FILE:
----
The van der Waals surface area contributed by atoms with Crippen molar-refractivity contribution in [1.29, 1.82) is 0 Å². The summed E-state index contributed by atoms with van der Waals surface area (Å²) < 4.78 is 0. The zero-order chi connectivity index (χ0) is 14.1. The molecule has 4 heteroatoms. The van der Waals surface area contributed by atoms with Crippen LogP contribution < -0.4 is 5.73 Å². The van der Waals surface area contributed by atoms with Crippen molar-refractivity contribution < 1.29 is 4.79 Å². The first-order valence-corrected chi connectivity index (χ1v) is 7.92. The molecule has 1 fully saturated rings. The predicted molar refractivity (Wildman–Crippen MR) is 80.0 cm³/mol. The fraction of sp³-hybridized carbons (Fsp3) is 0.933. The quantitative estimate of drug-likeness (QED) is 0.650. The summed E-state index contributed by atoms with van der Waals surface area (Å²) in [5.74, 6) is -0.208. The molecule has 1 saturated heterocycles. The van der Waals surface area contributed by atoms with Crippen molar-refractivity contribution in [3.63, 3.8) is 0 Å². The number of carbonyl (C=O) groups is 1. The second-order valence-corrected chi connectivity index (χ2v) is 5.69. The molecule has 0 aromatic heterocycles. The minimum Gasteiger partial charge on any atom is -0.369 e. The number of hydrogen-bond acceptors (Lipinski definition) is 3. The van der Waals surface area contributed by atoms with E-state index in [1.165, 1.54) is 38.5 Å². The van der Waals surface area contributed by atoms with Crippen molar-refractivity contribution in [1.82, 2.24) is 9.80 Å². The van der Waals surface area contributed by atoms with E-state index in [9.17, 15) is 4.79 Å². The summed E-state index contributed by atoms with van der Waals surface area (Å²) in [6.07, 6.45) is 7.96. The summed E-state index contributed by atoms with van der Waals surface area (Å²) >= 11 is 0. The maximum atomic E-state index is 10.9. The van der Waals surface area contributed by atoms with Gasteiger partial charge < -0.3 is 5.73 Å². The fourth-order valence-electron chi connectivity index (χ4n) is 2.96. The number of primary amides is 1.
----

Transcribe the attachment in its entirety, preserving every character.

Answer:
The van der Waals surface area contributed by atoms with Crippen molar-refractivity contribution in [1.29, 1.82) is 0 Å². The summed E-state index contributed by atoms with van der Waals surface area (Å²) < 4.78 is 0. The zero-order chi connectivity index (χ0) is 14.1. The molecule has 4 heteroatoms. The van der Waals surface area contributed by atoms with Crippen LogP contribution < -0.4 is 5.73 Å². The van der Waals surface area contributed by atoms with Crippen molar-refractivity contribution < 1.29 is 4.79 Å². The first-order valence-corrected chi connectivity index (χ1v) is 7.92. The molecule has 1 fully saturated rings. The predicted molar refractivity (Wildman–Crippen MR) is 80.0 cm³/mol. The fraction of sp³-hybridized carbons (Fsp3) is 0.933. The quantitative estimate of drug-likeness (QED) is 0.650. The summed E-state index contributed by atoms with van der Waals surface area (Å²) in [5.74, 6) is -0.208. The molecule has 1 saturated heterocycles. The van der Waals surface area contributed by atoms with Crippen molar-refractivity contribution in [3.63, 3.8) is 0 Å². The number of carbonyl (C=O) groups is 1. The second-order valence-corrected chi connectivity index (χ2v) is 5.69. The molecule has 0 aromatic heterocycles. The minimum Gasteiger partial charge on any atom is -0.369 e. The number of hydrogen-bond acceptors (Lipinski definition) is 3. The van der Waals surface area contributed by atoms with E-state index in [1.165, 1.54) is 38.5 Å². The van der Waals surface area contributed by atoms with Crippen molar-refractivity contribution in [1.82, 2.24) is 9.80 Å². The van der Waals surface area contributed by atoms with E-state index in [9.17, 15) is 4.79 Å². The summed E-state index contributed by atoms with van der Waals surface area (Å²) in [6.07, 6.45) is 7.96. The summed E-state index contributed by atoms with van der Waals surface area (Å²) >= 11 is 0. The maximum atomic E-state index is 10.9. The van der Waals surface area contributed by atoms with Gasteiger partial charge < -0.3 is 5.73 Å². The fourth-order valence-electron chi connectivity index (χ4n) is 2.96. The number of primary amides is 1.